THE CLASSIC PHILIP JOSE FARMER, 1964-1973 by Philip Jose Farmer


Email this review


Farmer is usually more consistent at shorter length, principally because his wild, bulging plots don't have time to wobble out of control; following the fine Classic Farmer, 1952-1964 (1983, p. 1273), here's a second entry, as good or better than the first. ""Riders of the Purple Wage"" is probably Farmer's most famous story: a bizarre, punning, blisteringly funny depiction of a near-future where most people subsist on the government dole or ""purple wage."" There's also a genuinely terrifying tale about an alien object that progressively steals people's memories, leading to worldwide amnesia, regression, and chaos. Plus--noteworthy tales about: a world where the King Kong legend actually happened; a characteristically far-out, symbolic exploration of superspace; and an Earth that's so crowded that people are allowed to live only one day per week, spending the rest of the time in stasis. There are less successful efforts, too, of course: a one-liner surgery joke, four pages long; a Tarzan yarn as maybe-written by William Burroughs; and a talky, tedious ""Purple Wage"" imitation about an aerial city. A typical Farmer spectrum, then: about equal parts rough and smooth, dazzling and blinding, but always outrageous and furiously energetic.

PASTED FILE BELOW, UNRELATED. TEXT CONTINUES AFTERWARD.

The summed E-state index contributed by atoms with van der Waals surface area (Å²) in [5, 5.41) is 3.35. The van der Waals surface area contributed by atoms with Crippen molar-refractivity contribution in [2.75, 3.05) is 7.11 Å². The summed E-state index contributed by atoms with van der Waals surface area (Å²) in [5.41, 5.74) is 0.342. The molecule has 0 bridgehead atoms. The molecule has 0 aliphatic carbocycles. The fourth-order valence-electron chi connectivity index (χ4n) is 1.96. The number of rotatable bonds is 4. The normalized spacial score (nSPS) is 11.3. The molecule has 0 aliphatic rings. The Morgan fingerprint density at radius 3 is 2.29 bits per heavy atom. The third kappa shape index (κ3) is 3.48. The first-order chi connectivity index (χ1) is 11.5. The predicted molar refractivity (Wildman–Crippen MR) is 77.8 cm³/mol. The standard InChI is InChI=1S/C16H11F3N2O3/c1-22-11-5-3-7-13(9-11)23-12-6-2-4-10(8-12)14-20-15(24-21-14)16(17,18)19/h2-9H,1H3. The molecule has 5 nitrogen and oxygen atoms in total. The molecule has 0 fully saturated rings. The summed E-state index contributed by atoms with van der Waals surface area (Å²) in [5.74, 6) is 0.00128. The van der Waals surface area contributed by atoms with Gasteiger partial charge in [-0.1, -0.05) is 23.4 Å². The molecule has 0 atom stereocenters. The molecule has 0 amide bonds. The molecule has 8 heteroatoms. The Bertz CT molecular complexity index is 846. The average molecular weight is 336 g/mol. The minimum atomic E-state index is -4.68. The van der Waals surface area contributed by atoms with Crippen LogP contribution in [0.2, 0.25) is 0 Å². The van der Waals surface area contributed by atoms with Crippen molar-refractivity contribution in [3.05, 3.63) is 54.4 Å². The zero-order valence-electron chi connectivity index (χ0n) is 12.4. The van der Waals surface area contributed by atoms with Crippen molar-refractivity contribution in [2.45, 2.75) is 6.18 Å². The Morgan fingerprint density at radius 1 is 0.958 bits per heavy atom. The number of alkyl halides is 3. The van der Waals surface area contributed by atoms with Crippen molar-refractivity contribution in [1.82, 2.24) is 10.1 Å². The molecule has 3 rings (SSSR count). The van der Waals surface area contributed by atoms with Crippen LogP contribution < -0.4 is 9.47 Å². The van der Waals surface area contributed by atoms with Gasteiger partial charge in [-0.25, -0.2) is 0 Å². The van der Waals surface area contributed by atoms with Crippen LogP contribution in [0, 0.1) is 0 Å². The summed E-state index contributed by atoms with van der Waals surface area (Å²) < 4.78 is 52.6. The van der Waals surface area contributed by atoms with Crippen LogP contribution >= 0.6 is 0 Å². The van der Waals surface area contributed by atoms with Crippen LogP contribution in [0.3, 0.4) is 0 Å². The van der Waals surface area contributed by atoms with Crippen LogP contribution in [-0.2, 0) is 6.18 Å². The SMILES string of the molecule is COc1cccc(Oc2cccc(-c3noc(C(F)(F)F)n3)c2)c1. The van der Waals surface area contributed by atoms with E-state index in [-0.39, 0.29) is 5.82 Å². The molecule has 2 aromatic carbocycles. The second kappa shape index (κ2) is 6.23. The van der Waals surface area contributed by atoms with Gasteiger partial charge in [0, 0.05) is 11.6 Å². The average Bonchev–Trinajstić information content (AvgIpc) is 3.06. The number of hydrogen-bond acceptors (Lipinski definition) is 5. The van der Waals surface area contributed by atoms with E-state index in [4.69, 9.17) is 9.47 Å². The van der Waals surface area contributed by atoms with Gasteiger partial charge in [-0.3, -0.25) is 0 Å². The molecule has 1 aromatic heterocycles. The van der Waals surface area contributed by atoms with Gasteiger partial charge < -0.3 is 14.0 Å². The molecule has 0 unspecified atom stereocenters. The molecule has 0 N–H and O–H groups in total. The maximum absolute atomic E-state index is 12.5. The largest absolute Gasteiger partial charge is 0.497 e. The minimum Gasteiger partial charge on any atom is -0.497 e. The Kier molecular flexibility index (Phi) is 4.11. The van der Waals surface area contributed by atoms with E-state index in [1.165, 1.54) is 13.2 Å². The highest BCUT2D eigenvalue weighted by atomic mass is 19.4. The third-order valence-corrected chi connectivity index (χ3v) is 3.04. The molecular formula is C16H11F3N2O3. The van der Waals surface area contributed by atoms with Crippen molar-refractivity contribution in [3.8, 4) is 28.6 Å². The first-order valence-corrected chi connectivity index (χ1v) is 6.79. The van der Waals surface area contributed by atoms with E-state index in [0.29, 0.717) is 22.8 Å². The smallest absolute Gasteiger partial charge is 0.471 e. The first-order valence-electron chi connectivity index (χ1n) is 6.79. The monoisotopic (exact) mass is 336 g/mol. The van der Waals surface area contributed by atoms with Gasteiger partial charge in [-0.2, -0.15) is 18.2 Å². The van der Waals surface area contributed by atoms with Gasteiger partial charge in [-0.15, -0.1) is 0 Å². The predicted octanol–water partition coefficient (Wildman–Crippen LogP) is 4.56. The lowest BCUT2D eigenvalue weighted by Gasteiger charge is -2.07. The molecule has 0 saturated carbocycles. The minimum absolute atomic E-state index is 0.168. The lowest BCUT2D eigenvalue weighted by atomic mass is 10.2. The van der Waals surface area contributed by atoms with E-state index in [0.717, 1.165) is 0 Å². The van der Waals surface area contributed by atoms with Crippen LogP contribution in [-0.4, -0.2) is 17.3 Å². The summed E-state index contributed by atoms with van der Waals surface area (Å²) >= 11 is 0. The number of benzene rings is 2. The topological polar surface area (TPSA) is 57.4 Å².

Pub Date: Oct. 4th, 1984
Publisher: Crown